Some time ago, the GFit team were asked by a large steel manufacturer to conduct an experiment on the positive effects of quitting smoking.  We only had three days to do it, and a shoe string budget, but our findings in just three days of quitting smoking were quite profound.

We had a small sample group of six participants, three who had quit smoking the day before the three day experiment (quitters), and three who had continued to smoke.  Each participant was monitored with specialist heart rate monitors, continually for a seventy two hour period.  Each participant underwent a daily group exercise programme, in which the intensity and volume was kept constant on each day.

There was a lot of data gathering and technical stuff which I won’t bore you with, but in a nutshell, here were our observations. (note, because the sample group was so small, the time frame was short and we didn’t have the budget to control for all variables, results have not been independently verified. Nevertheless, the observations make for interesting reading.)

  1. Heart Rate
  • In the three quitters, the average daily heart rate came down by 17% from Day 1 to Day 3.
  • Maximum heart rate during the most intense exercise periods came down by 6%.
  • There were no significant changes evident in the smoking group.
  1. EPOC
  • This is a measure of post exercise recovery.
  • Quitters showed a massive 45% improvement in the rate of recovery on Day 3 vs Day 1.
  • It also took significantly longer for their heart rates to become elevated during exercise on day 3, indicating improved cardiovascular fitness.
  • Smokers showed no significant improvements.
  1. Stress
  • Our monitoring devices measure heart rate variability and the extent to which the heart is under stress.
  • The quitters showed a 34% improvement in heart rate variability, indicating that the heart is pumping more efficiently, delivering greater volumes of blood and oxygen with less effort.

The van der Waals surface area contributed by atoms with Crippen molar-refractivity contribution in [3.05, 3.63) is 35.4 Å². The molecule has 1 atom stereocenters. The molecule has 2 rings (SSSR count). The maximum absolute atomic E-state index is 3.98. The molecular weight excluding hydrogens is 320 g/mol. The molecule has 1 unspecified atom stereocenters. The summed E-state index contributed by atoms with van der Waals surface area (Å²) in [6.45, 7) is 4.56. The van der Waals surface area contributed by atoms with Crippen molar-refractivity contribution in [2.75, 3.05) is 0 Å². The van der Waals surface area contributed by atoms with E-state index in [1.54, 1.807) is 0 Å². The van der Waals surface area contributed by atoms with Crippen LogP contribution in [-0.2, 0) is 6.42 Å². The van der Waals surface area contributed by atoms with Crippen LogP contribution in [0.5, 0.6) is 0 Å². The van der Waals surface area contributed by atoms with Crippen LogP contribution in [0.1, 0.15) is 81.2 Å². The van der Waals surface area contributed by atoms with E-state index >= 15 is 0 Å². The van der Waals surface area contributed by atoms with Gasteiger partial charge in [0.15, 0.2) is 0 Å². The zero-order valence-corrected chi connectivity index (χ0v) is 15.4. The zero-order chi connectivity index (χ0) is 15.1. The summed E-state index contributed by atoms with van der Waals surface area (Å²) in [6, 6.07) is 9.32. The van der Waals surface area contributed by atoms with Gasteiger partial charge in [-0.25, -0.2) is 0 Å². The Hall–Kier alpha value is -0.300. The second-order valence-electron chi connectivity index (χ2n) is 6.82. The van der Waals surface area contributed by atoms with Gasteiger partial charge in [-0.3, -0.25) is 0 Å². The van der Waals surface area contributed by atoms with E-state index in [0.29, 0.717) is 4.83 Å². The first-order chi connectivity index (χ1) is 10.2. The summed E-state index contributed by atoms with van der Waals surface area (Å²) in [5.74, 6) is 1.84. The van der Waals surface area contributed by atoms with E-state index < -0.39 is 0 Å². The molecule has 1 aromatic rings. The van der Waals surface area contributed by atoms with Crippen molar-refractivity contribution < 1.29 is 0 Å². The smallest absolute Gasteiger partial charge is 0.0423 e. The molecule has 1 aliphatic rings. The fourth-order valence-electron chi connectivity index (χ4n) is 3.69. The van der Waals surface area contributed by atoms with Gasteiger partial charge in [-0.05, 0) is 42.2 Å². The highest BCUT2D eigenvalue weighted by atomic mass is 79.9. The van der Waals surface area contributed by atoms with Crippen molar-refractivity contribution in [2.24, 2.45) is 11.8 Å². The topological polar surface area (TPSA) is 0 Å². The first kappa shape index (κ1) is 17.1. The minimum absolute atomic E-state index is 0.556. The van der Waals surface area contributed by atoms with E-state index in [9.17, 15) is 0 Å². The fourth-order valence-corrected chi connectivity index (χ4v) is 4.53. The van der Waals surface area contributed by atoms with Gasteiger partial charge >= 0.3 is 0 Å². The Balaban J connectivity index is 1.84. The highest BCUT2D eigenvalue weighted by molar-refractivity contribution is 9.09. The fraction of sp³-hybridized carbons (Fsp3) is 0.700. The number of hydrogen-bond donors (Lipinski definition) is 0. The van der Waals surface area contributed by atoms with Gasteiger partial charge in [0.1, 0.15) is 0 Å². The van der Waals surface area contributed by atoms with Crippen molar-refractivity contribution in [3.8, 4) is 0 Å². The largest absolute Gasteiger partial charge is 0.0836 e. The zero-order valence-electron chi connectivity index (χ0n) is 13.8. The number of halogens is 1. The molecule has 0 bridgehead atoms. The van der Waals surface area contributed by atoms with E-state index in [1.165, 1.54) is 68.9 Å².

• These changes were not evident in the smokers’ group.

Reasons for Change

We proposed that the reasons for the observed changes may include the following:

  • Improved oxygenation of blood resulting in improved cardiovascular functioning, improved oxygen delivery to cells and greater levels of output with less stress put on the heart.
  • Decreased sympathetic neural drive. The sympathetic nervous system controls things like blood pressure, heart rate and breathing. Smoking enhances sympathetic activity leading to elevated blood pressure, heart rate and breathing.  By stopping smoking a more restful neural state is achieved.
  • Decreased blood pressure as a result of decreased sympathetic neural drive.
  • Greater availability of “protective” nitric oxide of blood vessel walls when you stop smoking, resulting in greater expansion of blood vessels and improved oxygen delivery to cells.

The most significant long term effects of quitting smoking are:

  • Greater cardiovascular capacity
  • Improved recovery after cardiovascular loading, eg after a hard day’s physical work.
  • Significantly less strain on the heart during a state of rest and stress.
  • Increased physical productivity.
  • Predicted reduction in absenteeism.
  • Significantly reduced health risk.

The magnitude of the improvements really surprised us, and although the results may not be considered to be scientifically valid, we would really love to do something similar again on a larger scale over a longer time frame.